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TypeScript monorepo for React project

stereobooster profile image stereobooster Updated on ・5 min read

UPD: with the help from the community some of the problems were resolved. Not all steps in What I did section are updated, but github repo contains all recent changes.

I want to create TypeScript monorepo for React project. I tried and I'm not happy with my result. This post describes what I did. Any advice on how to improve setup? As well there is a small rant in the end. Source code is here.

What I want to achieve

  • Monorepo project, to be able comfortably develop several packages, which can be used separately but as well together
  • with TypeScript
  • for React project
  • with a testing library, I want to start with Jest, but as well we can choose something else
  • with Storybook (or similar tool) for React components development and showcasing
  • (nice to have, but optional) ESlint with eslint-config-react-app
  • (nice to have, but optional) Rollup to bundle and minify
  • (nice to have, but optional) pre-commit hooks with prettier

Packages structure

  • a - utility library
  • b - React components library, which depends on a
  • c - another React components library, which depends on a
  • stories - showcase of b and c package's components as well used for development (initial plan, can change later)

What I did

yarn

yarn instead of npm, because it supports workspaces to link cross-dependencies.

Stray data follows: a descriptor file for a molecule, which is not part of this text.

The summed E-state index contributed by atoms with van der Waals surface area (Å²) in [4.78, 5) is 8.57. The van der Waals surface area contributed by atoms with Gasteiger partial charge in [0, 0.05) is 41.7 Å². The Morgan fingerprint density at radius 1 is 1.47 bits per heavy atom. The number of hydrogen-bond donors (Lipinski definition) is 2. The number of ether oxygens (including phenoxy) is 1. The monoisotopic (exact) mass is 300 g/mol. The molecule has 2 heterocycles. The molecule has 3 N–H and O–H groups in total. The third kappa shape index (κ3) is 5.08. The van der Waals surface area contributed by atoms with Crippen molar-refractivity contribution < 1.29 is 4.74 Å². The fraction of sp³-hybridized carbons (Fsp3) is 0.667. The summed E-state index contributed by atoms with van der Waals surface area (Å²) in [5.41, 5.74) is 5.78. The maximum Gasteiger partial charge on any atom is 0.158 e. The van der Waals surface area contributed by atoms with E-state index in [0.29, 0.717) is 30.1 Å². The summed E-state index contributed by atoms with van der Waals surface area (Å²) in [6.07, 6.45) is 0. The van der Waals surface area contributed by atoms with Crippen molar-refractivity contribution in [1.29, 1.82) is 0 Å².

Create package.json in the root without version because we not going to publish it and with workspaces:

"workspaces": [
  "packages/*"
]

lerna

We will use lerna to run commands across all packages and "elevate" common dependencies.

Create lerna.json:

{
  "packages": ["packages/*"],
  "npmClient": "yarn",
  "useWorkspaces": true,
  "version": "0.0.1"
}

TypeScript

We will use typescript to check types and compile TS down to desired JS files (ES5 or ES2015, CommonJS or ES modules).

Create tsconfig.base.json. This is what you need to add to enable monorepo:

{
  "include": ["packages/*/src"],
  "compilerOptions": {
    "declaration": true,
    "declarationMap": true,
    "baseUrl": ".",
    "paths": {
      "@stereobooster/*": ["packages/*/src"]
    }
  }
}

Create packages/a/, packages/b/, packages/c/, packages/stories/. Add tsconfig.json to each one:

{
  "include": ["src"],
  "extends": "../../tsconfig.base.json",
  "compilerOptions": {
    // to override config from tsconfig.base.json
    "outDir": "lib",